With the release to manufacturing date for Windows 7 just weeks away, Microsoft has hit the promotion trail claiming it has returned to the fundamentals.
“Over the years from XP and Vista we have been gathering millions of elements of feedback,” Sarah Vaughan, Windows 7 Commercial Group Lead at Microsoft Australia told CIO.
“Windows 7 has been developed based on that feedback to get the fundamentals right around performance, reliability and compatibility.”
According to Vaughan, much of the feedback has been related increasingly to the compatibility of Windows with the multitude of hardware and different types of applications, both hosted on the client and delivered via the cloud, available on the market.
“A big difference with Windows 7 is in the planning stages,” she said. “We worked with about 10,000 software and hardware partners in our early adoption programs.”
Microsoft was has also been working to identify third party applications and hardware providers unique to the Australian market with the goal of boosting compatibility.
“We have been looking at their roadmaps and our roadmaps,” she said. “It’s a key tenant of our development process now that we address compatibility prior to going to market.”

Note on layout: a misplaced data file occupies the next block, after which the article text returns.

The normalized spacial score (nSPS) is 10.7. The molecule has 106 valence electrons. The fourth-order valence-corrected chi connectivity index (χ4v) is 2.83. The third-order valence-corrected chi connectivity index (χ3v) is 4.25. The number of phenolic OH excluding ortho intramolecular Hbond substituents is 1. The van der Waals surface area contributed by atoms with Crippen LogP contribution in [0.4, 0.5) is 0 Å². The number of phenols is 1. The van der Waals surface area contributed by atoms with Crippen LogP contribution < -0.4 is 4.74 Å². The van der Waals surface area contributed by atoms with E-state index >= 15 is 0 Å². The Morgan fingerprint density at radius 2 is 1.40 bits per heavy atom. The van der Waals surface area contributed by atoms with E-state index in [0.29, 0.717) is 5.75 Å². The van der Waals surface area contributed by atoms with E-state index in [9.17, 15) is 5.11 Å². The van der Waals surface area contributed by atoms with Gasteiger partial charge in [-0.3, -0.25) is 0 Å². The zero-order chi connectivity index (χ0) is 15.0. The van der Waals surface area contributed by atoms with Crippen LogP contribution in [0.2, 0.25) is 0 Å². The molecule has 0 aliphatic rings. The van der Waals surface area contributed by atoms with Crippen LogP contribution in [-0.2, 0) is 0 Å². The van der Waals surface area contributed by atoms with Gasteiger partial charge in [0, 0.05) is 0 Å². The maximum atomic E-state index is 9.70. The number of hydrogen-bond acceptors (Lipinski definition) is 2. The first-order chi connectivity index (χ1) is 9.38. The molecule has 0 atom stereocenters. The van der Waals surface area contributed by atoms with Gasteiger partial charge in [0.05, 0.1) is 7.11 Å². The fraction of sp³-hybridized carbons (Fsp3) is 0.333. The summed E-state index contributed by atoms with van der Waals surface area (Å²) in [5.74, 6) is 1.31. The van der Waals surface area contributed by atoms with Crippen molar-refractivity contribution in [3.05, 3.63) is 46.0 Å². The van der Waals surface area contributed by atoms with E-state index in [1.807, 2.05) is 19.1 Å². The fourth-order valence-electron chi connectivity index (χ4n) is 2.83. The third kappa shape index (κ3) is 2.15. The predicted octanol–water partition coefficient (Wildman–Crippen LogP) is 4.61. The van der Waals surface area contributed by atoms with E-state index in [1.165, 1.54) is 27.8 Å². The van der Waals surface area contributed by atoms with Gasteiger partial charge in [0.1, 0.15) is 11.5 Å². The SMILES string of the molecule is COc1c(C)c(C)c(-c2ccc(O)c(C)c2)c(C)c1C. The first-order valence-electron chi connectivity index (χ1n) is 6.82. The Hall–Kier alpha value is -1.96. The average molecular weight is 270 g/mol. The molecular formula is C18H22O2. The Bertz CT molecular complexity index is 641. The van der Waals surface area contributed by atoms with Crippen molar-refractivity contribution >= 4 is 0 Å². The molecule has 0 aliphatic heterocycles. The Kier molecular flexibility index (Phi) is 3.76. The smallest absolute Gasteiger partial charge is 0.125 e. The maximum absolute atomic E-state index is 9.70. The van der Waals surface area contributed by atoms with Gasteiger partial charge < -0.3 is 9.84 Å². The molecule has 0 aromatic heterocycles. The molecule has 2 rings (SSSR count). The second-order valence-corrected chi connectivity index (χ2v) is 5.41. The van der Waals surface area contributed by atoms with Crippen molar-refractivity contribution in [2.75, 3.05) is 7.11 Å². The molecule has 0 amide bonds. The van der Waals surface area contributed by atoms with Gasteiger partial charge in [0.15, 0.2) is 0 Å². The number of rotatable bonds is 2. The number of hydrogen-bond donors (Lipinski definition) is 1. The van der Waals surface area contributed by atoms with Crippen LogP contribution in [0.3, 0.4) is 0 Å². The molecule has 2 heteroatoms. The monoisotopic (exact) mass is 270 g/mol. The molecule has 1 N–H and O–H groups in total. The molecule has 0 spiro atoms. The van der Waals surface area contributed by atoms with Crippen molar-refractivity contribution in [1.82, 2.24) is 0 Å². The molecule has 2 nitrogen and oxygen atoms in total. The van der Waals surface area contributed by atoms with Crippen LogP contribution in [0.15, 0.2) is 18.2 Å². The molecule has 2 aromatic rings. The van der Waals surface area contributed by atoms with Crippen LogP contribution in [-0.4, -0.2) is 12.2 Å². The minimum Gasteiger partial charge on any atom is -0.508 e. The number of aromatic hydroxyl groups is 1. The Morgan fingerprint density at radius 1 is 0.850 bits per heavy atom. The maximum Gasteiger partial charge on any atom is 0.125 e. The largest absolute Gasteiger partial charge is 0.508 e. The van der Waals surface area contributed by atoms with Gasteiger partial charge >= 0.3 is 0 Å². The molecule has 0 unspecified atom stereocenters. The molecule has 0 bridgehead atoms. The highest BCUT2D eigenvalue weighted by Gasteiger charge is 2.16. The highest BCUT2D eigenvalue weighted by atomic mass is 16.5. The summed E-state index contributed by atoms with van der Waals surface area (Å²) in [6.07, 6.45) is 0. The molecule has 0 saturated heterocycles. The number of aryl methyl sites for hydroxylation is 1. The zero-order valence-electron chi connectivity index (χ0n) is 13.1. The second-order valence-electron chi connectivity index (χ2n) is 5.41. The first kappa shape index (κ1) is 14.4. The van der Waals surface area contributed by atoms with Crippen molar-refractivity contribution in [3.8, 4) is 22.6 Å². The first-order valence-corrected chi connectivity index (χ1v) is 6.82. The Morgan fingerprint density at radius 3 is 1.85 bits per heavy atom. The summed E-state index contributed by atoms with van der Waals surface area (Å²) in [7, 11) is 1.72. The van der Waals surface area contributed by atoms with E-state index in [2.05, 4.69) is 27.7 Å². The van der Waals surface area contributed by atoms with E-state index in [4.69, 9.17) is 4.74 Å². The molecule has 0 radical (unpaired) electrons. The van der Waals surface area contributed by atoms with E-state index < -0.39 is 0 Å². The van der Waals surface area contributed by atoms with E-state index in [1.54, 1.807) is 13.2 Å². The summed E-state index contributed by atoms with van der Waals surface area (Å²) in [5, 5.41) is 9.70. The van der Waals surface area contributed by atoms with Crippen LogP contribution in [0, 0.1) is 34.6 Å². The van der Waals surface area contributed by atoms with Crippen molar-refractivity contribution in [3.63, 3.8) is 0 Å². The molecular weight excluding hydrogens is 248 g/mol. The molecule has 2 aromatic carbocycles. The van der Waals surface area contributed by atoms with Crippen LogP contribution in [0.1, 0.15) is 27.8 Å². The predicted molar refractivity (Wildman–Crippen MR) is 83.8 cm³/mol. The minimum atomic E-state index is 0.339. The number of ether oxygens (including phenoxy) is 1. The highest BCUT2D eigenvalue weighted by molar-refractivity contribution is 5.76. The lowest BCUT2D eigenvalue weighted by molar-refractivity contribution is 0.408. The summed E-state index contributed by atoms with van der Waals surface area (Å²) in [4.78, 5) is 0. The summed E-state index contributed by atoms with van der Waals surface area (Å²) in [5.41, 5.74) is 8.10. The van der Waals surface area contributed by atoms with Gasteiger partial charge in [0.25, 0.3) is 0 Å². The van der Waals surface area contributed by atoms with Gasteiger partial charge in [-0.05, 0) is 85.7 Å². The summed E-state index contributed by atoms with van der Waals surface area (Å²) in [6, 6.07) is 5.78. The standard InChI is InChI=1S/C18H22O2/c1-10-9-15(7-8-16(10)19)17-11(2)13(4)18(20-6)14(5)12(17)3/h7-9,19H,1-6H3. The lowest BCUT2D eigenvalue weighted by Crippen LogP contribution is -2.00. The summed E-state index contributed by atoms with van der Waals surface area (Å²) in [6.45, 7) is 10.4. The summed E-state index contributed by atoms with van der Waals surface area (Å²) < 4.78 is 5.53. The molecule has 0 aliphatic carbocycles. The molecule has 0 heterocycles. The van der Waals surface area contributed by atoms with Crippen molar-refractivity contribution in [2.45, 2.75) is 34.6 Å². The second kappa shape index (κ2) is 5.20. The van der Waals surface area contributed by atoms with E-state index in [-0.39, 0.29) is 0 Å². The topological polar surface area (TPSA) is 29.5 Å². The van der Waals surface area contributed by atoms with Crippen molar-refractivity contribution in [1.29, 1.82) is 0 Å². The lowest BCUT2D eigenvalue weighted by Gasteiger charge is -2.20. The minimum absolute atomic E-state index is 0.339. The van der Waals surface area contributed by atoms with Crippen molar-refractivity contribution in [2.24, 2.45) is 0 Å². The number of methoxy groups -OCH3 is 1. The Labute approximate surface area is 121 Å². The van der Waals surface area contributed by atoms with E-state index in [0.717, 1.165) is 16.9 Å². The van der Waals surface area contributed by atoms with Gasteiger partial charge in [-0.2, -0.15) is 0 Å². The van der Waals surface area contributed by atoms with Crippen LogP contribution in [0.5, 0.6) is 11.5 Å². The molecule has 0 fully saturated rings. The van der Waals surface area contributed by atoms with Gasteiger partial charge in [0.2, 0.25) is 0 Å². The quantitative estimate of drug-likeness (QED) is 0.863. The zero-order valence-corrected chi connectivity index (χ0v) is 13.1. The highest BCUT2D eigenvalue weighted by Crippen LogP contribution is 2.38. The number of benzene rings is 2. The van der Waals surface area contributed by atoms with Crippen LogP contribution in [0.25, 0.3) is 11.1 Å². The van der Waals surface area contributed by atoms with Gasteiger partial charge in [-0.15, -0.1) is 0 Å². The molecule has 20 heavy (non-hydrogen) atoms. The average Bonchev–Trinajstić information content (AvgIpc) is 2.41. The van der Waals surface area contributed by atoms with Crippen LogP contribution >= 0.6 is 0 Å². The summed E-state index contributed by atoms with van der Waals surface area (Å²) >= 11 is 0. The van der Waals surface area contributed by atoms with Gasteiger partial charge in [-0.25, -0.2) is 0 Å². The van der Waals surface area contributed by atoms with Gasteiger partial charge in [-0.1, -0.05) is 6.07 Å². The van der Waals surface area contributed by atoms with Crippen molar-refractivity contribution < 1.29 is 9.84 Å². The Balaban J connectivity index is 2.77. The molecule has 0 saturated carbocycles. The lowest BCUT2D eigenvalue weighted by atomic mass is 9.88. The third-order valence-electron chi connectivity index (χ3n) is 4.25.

With the range and footprint of security threats growing dramatically since the release of Vista, security has also been a key area of feedback, Vaughan said. In particular, around its notorious user account control (UAC) feature.
“We had feedback that it was too chatty so people were turning it off, leaving themselves vulnerable,” she said. “[In Windows 7] we have already seen about a 29 percent reduction in the number of prompts.”
By way of example, Vaughan said that whereas Vista required four prompts to create or amend a folder, under Windows 7 there was now only one.
BitLocker, the Vista feature to encrypt data on PCs and notebooks has also been extended to encrypt removable storage, such as USB thumb drives, with BitLocker to Go.
Using AppLocker, IT administrators can also lock down the number of applications that are allowed to run on a standard environments. If an application is downloaded onto a PC or laptop, and it is not on an approved application list, then it cannot run, Vaughan said.
Feedback on the performance side has lead to increased boot up and shutdown times, Vaughan said, through no longer loading all Windows services at the same time, thus letting users access their desktop as soon as the OS has booted.
“Windows 7 can also performance tune based on user behaviour -- it learns based on the first 10 instances of booting what applications are most commonly used, and what services are needed in the background to run those applications,” she says. “It will start pre-running those applications on boot-up knowing that is your preferred behaviour.”
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